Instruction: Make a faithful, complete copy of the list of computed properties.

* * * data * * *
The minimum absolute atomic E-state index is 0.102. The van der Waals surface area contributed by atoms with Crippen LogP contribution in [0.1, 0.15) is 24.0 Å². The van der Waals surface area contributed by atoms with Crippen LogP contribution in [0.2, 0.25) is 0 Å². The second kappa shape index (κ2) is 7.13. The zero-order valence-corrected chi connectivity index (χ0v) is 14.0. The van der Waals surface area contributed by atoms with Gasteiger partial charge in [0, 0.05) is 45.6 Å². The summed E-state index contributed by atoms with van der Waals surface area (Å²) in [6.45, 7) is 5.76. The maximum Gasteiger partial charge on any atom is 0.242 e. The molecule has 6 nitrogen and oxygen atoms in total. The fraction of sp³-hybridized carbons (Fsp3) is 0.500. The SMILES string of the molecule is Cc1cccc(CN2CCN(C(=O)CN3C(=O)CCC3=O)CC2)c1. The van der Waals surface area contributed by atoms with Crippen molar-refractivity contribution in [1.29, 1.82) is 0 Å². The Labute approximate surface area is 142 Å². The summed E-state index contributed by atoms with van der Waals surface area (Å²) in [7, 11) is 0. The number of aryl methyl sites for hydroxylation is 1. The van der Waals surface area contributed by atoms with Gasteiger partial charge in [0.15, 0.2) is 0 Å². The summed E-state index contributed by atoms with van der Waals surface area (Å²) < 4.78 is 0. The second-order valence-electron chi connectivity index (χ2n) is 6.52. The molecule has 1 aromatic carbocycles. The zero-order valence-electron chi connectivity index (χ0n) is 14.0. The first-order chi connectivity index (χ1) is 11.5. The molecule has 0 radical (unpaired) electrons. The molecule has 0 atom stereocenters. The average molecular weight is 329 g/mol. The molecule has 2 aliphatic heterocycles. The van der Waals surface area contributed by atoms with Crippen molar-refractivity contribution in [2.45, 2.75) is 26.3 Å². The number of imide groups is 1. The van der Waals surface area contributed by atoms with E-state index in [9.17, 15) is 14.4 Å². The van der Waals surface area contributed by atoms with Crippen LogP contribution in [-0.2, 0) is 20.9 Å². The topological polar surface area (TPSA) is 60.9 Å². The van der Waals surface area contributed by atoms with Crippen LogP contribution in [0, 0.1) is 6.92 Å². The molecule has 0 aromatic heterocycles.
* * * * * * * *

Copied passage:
The minimum absolute atomic E-state index is 0.102. The van der Waals surface area contributed by atoms with Crippen LogP contribution in [0.1, 0.15) is 24.0 Å². The van der Waals surface area contributed by atoms with Crippen LogP contribution in [0.2, 0.25) is 0 Å². The second kappa shape index (κ2) is 7.13. The zero-order valence-corrected chi connectivity index (χ0v) is 14.0. The van der Waals surface area contributed by atoms with Gasteiger partial charge in [0, 0.05) is 45.6 Å². The summed E-state index contributed by atoms with van der Waals surface area (Å²) in [6.45, 7) is 5.76. The maximum Gasteiger partial charge on any atom is 0.242 e. The molecule has 6 nitrogen and oxygen atoms in total. The fraction of sp³-hybridized carbons (Fsp3) is 0.500. The SMILES string of the molecule is Cc1cccc(CN2CCN(C(=O)CN3C(=O)CCC3=O)CC2)c1. The van der Waals surface area contributed by atoms with Crippen molar-refractivity contribution in [1.29, 1.82) is 0 Å². The Labute approximate surface area is 142 Å². The summed E-state index contributed by atoms with van der Waals surface area (Å²) in [7, 11) is 0. The number of aryl methyl sites for hydroxylation is 1. The van der Waals surface area contributed by atoms with Gasteiger partial charge in [0.15, 0.2) is 0 Å². The summed E-state index contributed by atoms with van der Waals surface area (Å²) < 4.78 is 0. The second-order valence-electron chi connectivity index (χ2n) is 6.52. The molecule has 1 aromatic carbocycles. The zero-order valence-electron chi connectivity index (χ0n) is 14.0. The first-order chi connectivity index (χ1) is 11.5. The molecule has 0 radical (unpaired) electrons. The molecule has 0 atom stereocenters. The average molecular weight is 329 g/mol. The molecule has 2 aliphatic heterocycles. The van der Waals surface area contributed by atoms with Crippen molar-refractivity contribution in [2.45, 2.75) is 26.3 Å². The number of imide groups is 1. The van der Waals surface area contributed by atoms with E-state index in [9.17, 15) is 14.4 Å². The van der Waals surface area contributed by atoms with Crippen LogP contribution in [-0.2, 0) is 20.9 Å². The topological polar surface area (TPSA) is 60.9 Å². The van der Waals surface area contributed by atoms with Crippen LogP contribution in [0, 0.1) is 6.92 Å². The molecule has 0 aromatic heterocycles.